Recently, I found myself in the curious position of trying to learn something again. Funny how that keeps happening. I'm trying to understand something called a "Galois connection," and a kindly stranger on the Internet recommended a text called "The Galois Connection between Syntax and Semantics" by Peter Smith.
I found it online, started reading, and found this definition of a "partially ordered set" or "poset," which is one of those annoying prerequisites for understanding what a "Galois connection" is. Here's the explanation:
A partially ordered set - henceforth, a poset - is a set P, carrying an ordering relation which is reflexive, anti-symmetric and transitive.
Okay, this seems simple enough but there are definitely some more prerequisites here - "ordering relation," "reflexive," "anti-symmetric," and "transitive." Where to go from here?
This post isn't at all about what a Galois connection or a Poset is. Instead it's about the shape of the definition above, a shape that is common enough that you see it everywhere, from math texts to computer science texts, programming language manuals, etc. I like to call it:
This kind of question comes up a lot with programmers who are trying to learn some more theory:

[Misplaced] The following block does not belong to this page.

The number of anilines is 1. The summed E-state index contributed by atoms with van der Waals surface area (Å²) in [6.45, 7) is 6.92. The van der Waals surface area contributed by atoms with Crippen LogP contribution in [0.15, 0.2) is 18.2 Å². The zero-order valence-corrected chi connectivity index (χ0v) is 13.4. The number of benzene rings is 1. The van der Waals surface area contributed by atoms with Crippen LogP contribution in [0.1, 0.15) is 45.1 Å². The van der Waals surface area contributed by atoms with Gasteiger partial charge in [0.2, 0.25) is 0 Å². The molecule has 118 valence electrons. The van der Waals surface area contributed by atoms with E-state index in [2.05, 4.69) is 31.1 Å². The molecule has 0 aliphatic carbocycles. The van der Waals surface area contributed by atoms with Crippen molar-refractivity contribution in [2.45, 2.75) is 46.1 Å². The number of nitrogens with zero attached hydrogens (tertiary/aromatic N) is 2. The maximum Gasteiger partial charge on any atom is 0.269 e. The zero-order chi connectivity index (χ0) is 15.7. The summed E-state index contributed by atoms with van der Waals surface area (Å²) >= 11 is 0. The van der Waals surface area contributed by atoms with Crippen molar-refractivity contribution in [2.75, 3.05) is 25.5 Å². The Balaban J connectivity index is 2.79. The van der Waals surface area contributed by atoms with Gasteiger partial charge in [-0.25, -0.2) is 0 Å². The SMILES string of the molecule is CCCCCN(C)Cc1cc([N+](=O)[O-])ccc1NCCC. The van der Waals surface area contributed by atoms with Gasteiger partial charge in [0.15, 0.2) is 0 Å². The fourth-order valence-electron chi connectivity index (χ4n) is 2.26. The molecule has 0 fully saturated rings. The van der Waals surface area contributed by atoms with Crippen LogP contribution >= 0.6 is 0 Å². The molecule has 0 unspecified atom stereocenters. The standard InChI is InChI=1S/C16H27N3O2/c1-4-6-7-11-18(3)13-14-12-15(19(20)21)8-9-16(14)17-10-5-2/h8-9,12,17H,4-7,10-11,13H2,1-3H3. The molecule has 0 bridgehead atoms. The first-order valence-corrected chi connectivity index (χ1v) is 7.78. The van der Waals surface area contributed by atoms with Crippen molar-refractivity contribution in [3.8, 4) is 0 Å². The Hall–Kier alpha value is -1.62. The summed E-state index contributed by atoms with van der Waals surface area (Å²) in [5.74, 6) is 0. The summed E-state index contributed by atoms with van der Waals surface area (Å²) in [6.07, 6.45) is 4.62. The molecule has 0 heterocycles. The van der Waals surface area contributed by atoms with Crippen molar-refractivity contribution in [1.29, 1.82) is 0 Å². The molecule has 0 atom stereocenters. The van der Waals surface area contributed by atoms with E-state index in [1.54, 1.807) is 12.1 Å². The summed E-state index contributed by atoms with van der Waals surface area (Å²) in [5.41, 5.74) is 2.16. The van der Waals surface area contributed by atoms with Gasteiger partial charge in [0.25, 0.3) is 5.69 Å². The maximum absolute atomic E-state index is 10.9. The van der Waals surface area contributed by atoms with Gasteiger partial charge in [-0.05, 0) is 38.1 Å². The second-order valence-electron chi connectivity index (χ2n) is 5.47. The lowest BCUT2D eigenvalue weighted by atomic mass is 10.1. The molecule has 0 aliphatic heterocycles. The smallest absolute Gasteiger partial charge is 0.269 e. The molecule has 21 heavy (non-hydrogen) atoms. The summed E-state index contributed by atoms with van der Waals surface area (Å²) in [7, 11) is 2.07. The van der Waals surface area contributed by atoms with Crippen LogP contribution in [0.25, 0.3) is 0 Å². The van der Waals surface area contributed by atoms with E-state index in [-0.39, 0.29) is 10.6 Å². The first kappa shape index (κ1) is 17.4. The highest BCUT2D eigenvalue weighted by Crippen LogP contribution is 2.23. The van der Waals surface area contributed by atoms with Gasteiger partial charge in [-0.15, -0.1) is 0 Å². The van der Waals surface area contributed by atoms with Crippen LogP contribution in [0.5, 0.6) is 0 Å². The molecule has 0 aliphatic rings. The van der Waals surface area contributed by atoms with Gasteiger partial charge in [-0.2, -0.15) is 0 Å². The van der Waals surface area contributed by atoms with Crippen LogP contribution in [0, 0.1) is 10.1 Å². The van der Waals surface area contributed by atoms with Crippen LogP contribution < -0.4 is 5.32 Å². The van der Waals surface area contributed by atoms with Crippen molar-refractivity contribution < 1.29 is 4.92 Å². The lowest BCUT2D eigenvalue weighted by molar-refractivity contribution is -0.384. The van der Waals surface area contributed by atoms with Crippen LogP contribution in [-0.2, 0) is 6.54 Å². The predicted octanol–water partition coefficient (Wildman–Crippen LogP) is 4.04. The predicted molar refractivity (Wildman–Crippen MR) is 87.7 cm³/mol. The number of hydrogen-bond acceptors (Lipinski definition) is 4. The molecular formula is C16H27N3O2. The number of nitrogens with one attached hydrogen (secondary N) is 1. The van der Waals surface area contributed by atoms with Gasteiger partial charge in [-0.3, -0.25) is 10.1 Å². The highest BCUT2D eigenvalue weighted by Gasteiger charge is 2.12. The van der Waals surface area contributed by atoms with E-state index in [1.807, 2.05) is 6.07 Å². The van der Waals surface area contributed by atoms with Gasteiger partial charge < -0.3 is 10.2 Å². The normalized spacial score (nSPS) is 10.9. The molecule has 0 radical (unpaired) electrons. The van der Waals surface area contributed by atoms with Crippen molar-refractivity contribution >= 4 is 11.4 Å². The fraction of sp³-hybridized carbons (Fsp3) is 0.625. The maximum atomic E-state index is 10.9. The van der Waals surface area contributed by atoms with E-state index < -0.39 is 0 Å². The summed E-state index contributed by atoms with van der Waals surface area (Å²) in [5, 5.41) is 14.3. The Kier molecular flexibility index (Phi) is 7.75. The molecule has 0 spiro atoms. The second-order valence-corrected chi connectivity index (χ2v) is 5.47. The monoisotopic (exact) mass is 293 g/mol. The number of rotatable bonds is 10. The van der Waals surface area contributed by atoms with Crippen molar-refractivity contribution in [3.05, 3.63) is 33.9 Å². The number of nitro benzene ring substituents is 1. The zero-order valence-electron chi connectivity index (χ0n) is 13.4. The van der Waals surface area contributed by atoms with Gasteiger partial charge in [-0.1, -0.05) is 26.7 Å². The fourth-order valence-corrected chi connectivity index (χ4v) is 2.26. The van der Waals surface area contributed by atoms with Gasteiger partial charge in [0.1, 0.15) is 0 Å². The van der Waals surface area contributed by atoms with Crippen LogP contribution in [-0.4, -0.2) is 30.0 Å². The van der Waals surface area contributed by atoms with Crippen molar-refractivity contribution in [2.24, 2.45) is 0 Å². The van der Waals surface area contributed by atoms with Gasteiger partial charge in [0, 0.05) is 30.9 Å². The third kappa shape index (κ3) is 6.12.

They're all Blanks, which are also Blanks, and have some kind of Blank that does Blank.
Math concepts, and the advanced programming concepts that are often based on them, are often tricky to learn because they can be very abstract. They're not always distinct ideas themselves as they are circles around ideas that already exist. Groupings of ideas. For example, a set of numbers with an operation that defines some kind of order allows you to be sure that the set will hold certain properties.
Before we can learn and teach the actual big concepts themselves, like Monads and Lattices and Posets, we need to learn and teach the shapes of the abstractions that they rest on top of. Until a year or two ago this idea was pretty alien to me. I assumed that these big ideas must be big themselves. They're often not. The results they produce can be big, and the insights they provide can resonate deeply, but often the ideas themselves are deceptively simple.
The simplicity of the idea of "A Blank is a Blank with a Blank" is meant to remind us that often what we're doing is plugging concepts in to a larger framework that we're building. Sometimes the cool thing about a sculpture isn't the form that it holds, but the shadow it casts.